Box 11.3. Salvinia and phytophagous weevils
The floating aquatic fern salvinia (Salviniaceae: Salvinia molesta) (illustrated here, after Sainty & Jacobs 1981) has spread by human agency since 1939 to many tropical and subtropical lakes, rivers, and canals throughout the world. Salvinia colonies consist of ramets (units of a clone) connected by horizontal branching rhizomes. Growth is favored by warm, nitrogen-rich water. Conditions suitable for vegetative propagation and the absence of natural enemies in its non-native range have allowed very rapid colonization of large expanses of freshwater. Salvinia becomes a serious weed because its thick mats completely block waterways, choking the flow and disrupting the livelihood of people who depend on them for transport, irrigation, and food (especially fish, rice, sago palms, etc.). This problem was especially acute in parts of Africa, India, south-east Asia, and Australasia, including the Sepik River in Papua New Guinea. Expensive manual and mechanical removal and herbicides could achieve limited control, but some 2000 km2 of water surface were covered by this invasive plant by the early 1980s. The potential of biological control was recognized in the 1960s, although it was slow to be used (for reasons outlined below) until the 1980s, when outstanding successes were achieved in most areas where biological control was attempted. Choked lakes and rivers became open water again.
The phytophagous insect responsible for this spectacular control of S. molesta is a tiny (2 mm long) weevil (Curculionidae) called Cyrtobagous salviniae (shown enlarged in the drawing on the right, after Calder & Sands 1985). Adult weevils feed on salvinia buds, whereas larvae tunnel through buds and rhizomes as well as feeding externally on roots. The weevils are host-specific, have a high searching efficiency for salvinia, and can live at high population densities without intraspecific interference stimulating emigration. These characteristics allow the weevils to control salvinia effectively.
Initially, biological control of salvinia failed because of unforeseen taxonomic problems with the weed and the weevil. Prior to 1972, the weed was thought to be Salvinia auriculata, which is a South American species fed upon by the weevil Cyrtobagous singularis. Even when the weed’s correct identity was established as Salvinia molesta, it was not until 1978 that its native range was discovered to be south-eastern Brazil. Weevils feeding there on S. molesta were believed to be conspecific with C. singularis feeding on S. auriculata. However, after preliminary testing and subsequent success in controlling S. molesta, the weevil was recognized as specific to S. molesta, new to science, and named as C. salviniae.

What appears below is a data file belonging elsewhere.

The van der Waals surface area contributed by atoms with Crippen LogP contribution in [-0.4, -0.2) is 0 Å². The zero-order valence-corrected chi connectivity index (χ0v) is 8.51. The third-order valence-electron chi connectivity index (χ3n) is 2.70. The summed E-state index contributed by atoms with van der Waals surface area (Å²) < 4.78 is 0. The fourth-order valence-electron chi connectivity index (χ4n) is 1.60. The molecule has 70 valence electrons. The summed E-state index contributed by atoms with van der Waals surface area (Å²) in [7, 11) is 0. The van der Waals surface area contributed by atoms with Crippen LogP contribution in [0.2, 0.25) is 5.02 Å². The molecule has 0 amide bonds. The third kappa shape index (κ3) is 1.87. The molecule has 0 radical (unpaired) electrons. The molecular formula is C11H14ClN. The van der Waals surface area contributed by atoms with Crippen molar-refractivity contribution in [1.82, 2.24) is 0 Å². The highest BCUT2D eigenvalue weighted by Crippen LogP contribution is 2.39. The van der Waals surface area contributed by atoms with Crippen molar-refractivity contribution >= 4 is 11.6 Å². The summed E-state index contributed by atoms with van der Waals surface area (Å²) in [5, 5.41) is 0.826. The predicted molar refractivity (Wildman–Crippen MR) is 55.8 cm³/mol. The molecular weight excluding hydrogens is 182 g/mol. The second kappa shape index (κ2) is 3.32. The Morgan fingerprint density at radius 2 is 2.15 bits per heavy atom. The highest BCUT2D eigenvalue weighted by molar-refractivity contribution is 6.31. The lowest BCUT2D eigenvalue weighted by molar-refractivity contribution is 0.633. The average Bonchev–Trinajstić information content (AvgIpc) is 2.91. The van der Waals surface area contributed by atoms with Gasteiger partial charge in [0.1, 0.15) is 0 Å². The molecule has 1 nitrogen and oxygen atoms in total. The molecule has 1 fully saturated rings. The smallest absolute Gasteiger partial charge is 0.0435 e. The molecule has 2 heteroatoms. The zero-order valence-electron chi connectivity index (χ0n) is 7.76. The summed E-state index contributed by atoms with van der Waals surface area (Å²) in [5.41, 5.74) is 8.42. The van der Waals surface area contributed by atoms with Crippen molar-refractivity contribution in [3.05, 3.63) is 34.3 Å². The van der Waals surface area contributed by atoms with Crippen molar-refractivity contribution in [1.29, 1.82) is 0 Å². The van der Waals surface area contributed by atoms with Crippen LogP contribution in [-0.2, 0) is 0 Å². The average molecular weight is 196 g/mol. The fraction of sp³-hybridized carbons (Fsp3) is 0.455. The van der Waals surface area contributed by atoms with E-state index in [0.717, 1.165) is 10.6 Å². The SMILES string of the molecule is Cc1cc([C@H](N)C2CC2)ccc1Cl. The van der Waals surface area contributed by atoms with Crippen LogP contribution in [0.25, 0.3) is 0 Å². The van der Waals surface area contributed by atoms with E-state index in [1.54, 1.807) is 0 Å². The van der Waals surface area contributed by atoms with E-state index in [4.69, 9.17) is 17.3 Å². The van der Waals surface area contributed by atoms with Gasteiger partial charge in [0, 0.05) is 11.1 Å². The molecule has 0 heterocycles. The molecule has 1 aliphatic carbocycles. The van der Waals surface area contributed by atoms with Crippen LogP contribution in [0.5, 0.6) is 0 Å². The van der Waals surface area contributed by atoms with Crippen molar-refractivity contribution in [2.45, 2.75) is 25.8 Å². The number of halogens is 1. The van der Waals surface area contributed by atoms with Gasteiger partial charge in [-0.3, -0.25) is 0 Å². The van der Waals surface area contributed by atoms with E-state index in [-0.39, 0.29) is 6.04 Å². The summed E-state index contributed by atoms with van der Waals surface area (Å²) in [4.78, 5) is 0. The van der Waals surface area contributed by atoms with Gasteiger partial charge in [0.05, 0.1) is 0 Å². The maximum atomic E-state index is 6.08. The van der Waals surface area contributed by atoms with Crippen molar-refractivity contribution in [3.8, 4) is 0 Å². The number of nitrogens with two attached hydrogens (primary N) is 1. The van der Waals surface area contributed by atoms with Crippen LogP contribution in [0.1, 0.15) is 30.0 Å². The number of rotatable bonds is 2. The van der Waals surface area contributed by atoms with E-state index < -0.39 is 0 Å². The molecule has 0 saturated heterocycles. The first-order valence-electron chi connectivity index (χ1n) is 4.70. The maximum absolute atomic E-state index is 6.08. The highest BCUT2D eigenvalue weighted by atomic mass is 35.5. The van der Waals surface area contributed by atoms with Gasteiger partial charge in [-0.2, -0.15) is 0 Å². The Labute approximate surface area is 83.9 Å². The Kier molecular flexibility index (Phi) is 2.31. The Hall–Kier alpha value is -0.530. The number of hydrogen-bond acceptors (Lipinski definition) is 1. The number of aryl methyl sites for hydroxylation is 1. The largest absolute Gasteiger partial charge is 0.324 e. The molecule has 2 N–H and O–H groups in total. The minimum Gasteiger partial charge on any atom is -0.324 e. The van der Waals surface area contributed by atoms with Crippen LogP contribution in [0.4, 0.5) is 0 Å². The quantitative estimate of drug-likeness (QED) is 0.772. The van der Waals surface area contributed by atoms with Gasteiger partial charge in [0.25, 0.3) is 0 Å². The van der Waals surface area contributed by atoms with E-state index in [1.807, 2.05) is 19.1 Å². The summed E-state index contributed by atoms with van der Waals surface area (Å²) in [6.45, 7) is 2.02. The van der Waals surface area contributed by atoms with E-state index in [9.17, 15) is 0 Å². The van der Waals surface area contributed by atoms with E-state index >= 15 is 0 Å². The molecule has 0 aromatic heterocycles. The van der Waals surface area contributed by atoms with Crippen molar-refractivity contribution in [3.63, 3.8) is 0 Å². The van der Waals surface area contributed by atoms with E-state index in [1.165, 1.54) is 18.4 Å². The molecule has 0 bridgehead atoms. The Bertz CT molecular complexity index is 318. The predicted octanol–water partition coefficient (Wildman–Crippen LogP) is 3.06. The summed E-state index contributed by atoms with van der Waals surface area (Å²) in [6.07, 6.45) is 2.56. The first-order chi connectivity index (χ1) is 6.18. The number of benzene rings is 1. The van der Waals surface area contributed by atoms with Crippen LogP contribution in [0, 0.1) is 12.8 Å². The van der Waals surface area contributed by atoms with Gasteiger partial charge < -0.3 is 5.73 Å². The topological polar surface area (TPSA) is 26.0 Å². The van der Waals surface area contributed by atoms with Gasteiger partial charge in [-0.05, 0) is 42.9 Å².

The benefits of control to people living in Africa, Asia, the Pacific, and other warm regions are substantial, whether measured in economic terms or as savings in human health and social systems. For example, villages in Papua New Guinea that were abandoned because of salvinia have been reoccupied. Similarly, the environmental benefits of eliminating salvinia infestations are great, as this weed is capable of reducing a complex aquatic ecosystem to a virtual monoculture. Now, control by this weevil is benefiting aquatic systems in the USA, especially the south-eastern states where S. molesta was introduced in the 1990s through the aquarium and landscape trades.
The economics of salvinia control have been studied only in Sri Lanka, where a cost—benefit analysis showed returns on investment of 53 : 1 in terms of cash and 1678 : 1 in terms of hours of labor. Appropriately, the team responsible for the ecological research that led to biological control of salvinia was recognized by the award of the UNESCO Science Prize in 1985. Taxonomists made essential contributions by establishing the true identities of the salvinias and the weevils.